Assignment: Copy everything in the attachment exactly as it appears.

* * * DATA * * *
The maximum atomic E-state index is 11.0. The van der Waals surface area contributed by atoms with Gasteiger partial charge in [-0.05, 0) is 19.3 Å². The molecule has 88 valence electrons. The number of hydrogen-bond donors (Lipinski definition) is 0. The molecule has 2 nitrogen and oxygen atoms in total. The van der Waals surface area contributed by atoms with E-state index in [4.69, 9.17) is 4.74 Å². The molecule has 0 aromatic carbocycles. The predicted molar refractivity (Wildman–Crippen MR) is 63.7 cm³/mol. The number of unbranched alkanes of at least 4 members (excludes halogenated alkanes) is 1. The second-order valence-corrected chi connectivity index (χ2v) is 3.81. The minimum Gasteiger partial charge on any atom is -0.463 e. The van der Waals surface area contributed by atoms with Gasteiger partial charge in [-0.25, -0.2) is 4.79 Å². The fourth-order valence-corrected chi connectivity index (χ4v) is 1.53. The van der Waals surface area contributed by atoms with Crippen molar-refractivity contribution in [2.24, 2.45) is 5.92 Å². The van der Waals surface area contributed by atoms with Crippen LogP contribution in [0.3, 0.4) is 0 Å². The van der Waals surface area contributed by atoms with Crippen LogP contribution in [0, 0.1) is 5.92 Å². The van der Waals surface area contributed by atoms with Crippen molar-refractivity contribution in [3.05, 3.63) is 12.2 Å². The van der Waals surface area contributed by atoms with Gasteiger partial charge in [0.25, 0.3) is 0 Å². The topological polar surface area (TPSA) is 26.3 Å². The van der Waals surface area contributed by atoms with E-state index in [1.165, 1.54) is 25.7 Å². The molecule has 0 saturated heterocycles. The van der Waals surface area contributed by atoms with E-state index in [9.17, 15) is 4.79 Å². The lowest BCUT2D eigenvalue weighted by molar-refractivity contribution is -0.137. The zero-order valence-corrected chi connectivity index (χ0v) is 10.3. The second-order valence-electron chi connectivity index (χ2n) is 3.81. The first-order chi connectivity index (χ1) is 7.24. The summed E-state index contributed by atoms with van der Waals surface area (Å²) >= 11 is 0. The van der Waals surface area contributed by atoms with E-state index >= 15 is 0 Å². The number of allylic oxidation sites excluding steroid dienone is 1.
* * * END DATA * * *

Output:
The maximum atomic E-state index is 11.0. The van der Waals surface area contributed by atoms with Gasteiger partial charge in [-0.05, 0) is 19.3 Å². The molecule has 88 valence electrons. The number of hydrogen-bond donors (Lipinski definition) is 0. The molecule has 2 nitrogen and oxygen atoms in total. The van der Waals surface area contributed by atoms with E-state index in [4.69, 9.17) is 4.74 Å². The molecule has 0 aromatic carbocycles. The predicted molar refractivity (Wildman–Crippen MR) is 63.7 cm³/mol. The number of unbranched alkanes of at least 4 members (excludes halogenated alkanes) is 1. The second-order valence-corrected chi connectivity index (χ2v) is 3.81. The minimum Gasteiger partial charge on any atom is -0.463 e. The van der Waals surface area contributed by atoms with Gasteiger partial charge in [-0.25, -0.2) is 4.79 Å². The fourth-order valence-corrected chi connectivity index (χ4v) is 1.53. The van der Waals surface area contributed by atoms with Crippen molar-refractivity contribution in [2.24, 2.45) is 5.92 Å². The van der Waals surface area contributed by atoms with Crippen LogP contribution in [0.3, 0.4) is 0 Å². The van der Waals surface area contributed by atoms with Crippen LogP contribution in [0, 0.1) is 5.92 Å². The van der Waals surface area contributed by atoms with Crippen molar-refractivity contribution in [3.05, 3.63) is 12.2 Å². The van der Waals surface area contributed by atoms with Gasteiger partial charge in [0.25, 0.3) is 0 Å². The topological polar surface area (TPSA) is 26.3 Å². The van der Waals surface area contributed by atoms with E-state index in [1.165, 1.54) is 25.7 Å². The molecule has 0 saturated heterocycles. The van der Waals surface area contributed by atoms with E-state index in [9.17, 15) is 4.79 Å². The lowest BCUT2D eigenvalue weighted by molar-refractivity contribution is -0.137. The zero-order valence-corrected chi connectivity index (χ0v) is 10.3. The second-order valence-electron chi connectivity index (χ2n) is 3.81. The first-order chi connectivity index (χ1) is 7.24. The summed E-state index contributed by atoms with van der Waals surface area (Å²) >= 11 is 0. The van der Waals surface area contributed by atoms with E-state index >= 15 is 0 Å². The number of allylic oxidation sites excluding steroid dienone is 1.